Bahrain’s human rights record regressed further in key areas in 2013 and the government made little real progress regarding reforms it claimed to pursue.Security forces continued to arrest scores of individuals arbitrarily in towns where anti-government protests regularly take place. Continuing reports of torture and ill-treatment in detention were consistent with the findings of the 2011 Bahrain Independent Commission of Inquiry (BICI). The government’s failure to implement key recommendations of the BICI stand in contrast to its claims it is making progress on human rights. The judicial system, headed by ruling family members, has yet to hold any senior official responsible for serious human rights violations that have occurred since 2011, including torture-related deaths in detention.
High-profile critics of the government remain in jail on charges that relate solely to exercising their rights to freedom of expression and assembly. Authorities continue to arrest and prosecute dissidents, including human rights defenders, on security-related charges. The arrest of the deputy head of al-Wefaq, the largest opposition group, prompted all the other opposition groups participating in a deeply flawed national dialogue process to suspend their involvement. The process resumed in February after a one-year hiatus. Of the 27 participating groups, 18 are linked to the government and they had still had not agreed on an agenda at time of writing.
In August, the government passed a set of laws that further restrict the right to freedom of assembly and may further restrict the right to freedom of expression.
Arbitrary Detentions, Ill-Treatment, and Torture
Security forces continued to detain scores of individuals arbitrarily every month, according to local rights activists. In May, masked plainclothes police conducted targeted night-time raids in towns around Bahrain’s motor racing circuit in advance of the Formula 1 Grand Prix. Arresting officers failed to produce arrest or search warrants. Authorities often deny holding detainees when family members seek to locate them and initial interrogations typically take place without the presence of a lawyer, in violation of Bahrain’s constitution and code of criminal procedure. The Bahrain Centre for Human Rights documented approximately 200 cases in a six-week period between July and mid-August during which authorities falsely denied holding detained individuals for two to ten days.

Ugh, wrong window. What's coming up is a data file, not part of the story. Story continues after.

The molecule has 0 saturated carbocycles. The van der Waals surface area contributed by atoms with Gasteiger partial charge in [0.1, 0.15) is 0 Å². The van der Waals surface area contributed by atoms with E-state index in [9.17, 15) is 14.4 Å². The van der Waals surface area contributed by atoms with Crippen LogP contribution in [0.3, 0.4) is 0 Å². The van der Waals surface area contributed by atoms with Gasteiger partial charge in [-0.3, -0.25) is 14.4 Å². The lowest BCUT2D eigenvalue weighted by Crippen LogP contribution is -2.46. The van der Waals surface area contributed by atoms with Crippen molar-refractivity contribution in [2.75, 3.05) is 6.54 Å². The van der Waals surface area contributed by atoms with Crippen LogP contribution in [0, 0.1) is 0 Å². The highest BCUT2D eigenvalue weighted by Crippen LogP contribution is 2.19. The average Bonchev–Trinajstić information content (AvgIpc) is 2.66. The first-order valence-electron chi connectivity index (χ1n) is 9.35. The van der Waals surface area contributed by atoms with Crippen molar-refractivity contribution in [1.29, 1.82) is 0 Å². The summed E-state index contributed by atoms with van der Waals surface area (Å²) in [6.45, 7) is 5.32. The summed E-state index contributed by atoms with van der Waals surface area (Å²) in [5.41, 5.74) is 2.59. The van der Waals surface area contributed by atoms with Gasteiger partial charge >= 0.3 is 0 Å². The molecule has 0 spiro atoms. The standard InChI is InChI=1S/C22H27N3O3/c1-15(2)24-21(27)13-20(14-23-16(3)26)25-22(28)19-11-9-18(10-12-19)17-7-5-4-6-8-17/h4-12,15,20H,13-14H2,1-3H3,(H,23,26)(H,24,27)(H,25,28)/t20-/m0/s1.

Many detainees complained of ill-treatment in detention, sometimes rising to the level of torture. Four former detainees told Human Rights Watch that they were severely beaten, and in one case sexually assaulted, while in detention at the Interior Ministry’s Criminal Investigations Directorate (CID) in 2013. Bahrain’s constitution forbids the use of torture and use of evidence secured by torture, and Bahrain is a state party to the United Nations Convention Against Torture.
According to local rights groups, authorities detained scores of children for participating in anti-government protests in 2013 and regularly held them in detention facilities alongside adults. One 17-year-old boy detained at CID headquarters told Human Rights Watch that he was forced to stand in a corridor, handcuffed, and blindfolded for several hours as passing officers insulted him and one officer threatened they would rape him.
In April, authorities indefinitely postponed the planned visit of UN Special Rapporteur on Torture Juan Mendez.
Prosecution and Harassment of Government Critics
In January, Bahrain’s Court of Cassation upheld lengthy convictions for 13 high-profile critics of the government. The evidence against them consisted of public statements advocating reforms to curtail the power of the ruling family, Al Khalifa, and confessions that the defendants alleged were coerced while they were in incommunicado detention.